I'd like to think that Con Law Prof. Obama sees the value in bringing terror suspects before civilian courts.  Maybe I shouldn't, though!

              Touch all that arises with a spirit of compassion

              by Mindful Nature on Thu Apr 25, 2013 at 03:05:51 PM PDT

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              •  the due process clause (0+ / 0-)

                doesn't apply to most people covered by the AUMF.  It applies to some, to be sure, but then the question then turns on the relationship between due process and judicial process.  In circumstances where judicial process isn't possible, the internal deliberation arguably satisfies both the statutory obligation and the 5th Amendment at once.  In circumstances where that caveat doesn't apply, like a dude hiding in a boat in the Boston suburbs, the power for a secret kill order doesn't derogate existing criminal statutes.  All things being equal, I have trust in Obama not to abuse the power, but the Constitutional minimum is very often short of desirable policy.  That doesn't require second guessing decisions made in the absence of tighter statutory oversight, and the fact that the drone program is being turned over to the DOD, away from CIA and select committee oversight is at least a decent step.  

                I signed up to take a class with Prof. Obama, but he went and won the 2004 Senate Primary :)  My guess is he'd have a lot of different views if he wouldn't be the one having to bear the responsibility if he didn't act and there was another 9/11.  Even still, current policy has to fit the contours of the law, and this does but barely.  The only real decision I'd strongly question is the reversal on KSM being tried in the Southern District, but I think that has a lot to do with the fact that they worry a conviction might not stick because of all of Bush's waterboarding.  I had hoped that a trial would serve the public purpose of "truth and reconciliation" on that issue, without the political risk from indicting prominent republicans and avoiding the legal questions of proving specific intent or having to put up with jury nullification; but you do need a way to find KSM guilty or else it looks bad when you don't let him go.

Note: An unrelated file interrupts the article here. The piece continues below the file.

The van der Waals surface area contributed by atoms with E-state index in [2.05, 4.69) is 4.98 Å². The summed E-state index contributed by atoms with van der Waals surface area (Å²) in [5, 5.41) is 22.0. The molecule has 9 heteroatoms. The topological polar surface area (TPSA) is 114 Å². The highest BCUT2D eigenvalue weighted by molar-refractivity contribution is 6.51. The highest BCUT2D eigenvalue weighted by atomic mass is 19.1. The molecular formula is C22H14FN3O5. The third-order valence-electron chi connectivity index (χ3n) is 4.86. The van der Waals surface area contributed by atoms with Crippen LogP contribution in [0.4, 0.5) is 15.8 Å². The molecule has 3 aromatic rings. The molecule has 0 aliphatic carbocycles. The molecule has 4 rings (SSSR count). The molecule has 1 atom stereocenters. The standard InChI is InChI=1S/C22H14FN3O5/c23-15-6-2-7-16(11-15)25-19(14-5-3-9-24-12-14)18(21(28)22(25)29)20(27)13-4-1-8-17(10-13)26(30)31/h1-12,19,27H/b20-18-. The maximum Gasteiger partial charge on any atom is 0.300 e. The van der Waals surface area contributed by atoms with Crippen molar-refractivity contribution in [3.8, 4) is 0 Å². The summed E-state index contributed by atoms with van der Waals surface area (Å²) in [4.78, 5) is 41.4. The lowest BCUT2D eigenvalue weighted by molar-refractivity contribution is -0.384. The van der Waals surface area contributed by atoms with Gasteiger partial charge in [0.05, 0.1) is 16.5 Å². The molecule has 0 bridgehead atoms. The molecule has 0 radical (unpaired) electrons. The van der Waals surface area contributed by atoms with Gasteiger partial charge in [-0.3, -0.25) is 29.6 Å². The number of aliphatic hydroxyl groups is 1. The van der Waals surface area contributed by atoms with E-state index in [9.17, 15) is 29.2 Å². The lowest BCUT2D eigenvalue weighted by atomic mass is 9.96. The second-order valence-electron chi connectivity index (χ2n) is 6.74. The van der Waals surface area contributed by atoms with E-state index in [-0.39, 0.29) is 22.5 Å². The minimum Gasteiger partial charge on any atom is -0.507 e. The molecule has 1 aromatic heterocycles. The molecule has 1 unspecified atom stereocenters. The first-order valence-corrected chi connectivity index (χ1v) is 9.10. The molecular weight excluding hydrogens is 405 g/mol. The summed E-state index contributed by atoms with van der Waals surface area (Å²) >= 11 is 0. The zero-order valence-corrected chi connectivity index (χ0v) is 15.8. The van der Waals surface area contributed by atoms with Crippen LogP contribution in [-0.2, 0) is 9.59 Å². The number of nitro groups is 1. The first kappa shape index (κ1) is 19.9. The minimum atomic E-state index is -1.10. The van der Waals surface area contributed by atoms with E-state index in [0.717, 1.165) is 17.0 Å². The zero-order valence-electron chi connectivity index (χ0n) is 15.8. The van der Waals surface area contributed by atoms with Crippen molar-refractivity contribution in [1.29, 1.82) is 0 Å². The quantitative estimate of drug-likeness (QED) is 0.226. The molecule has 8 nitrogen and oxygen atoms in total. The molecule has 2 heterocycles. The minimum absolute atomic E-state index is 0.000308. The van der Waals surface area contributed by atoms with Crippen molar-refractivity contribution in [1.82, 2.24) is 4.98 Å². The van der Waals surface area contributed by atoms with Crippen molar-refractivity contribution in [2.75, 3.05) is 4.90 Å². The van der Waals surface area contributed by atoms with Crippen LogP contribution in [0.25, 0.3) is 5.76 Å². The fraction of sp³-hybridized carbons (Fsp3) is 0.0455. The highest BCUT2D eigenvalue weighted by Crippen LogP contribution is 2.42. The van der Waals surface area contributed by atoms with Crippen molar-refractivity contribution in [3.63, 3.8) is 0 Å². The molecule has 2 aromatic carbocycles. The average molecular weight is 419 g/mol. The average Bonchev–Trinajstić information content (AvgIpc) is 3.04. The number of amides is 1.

Difficult, difficult, lemon difficult.

                by Loge on Thu Apr 25, 2013 at 04:51:54 PM PDT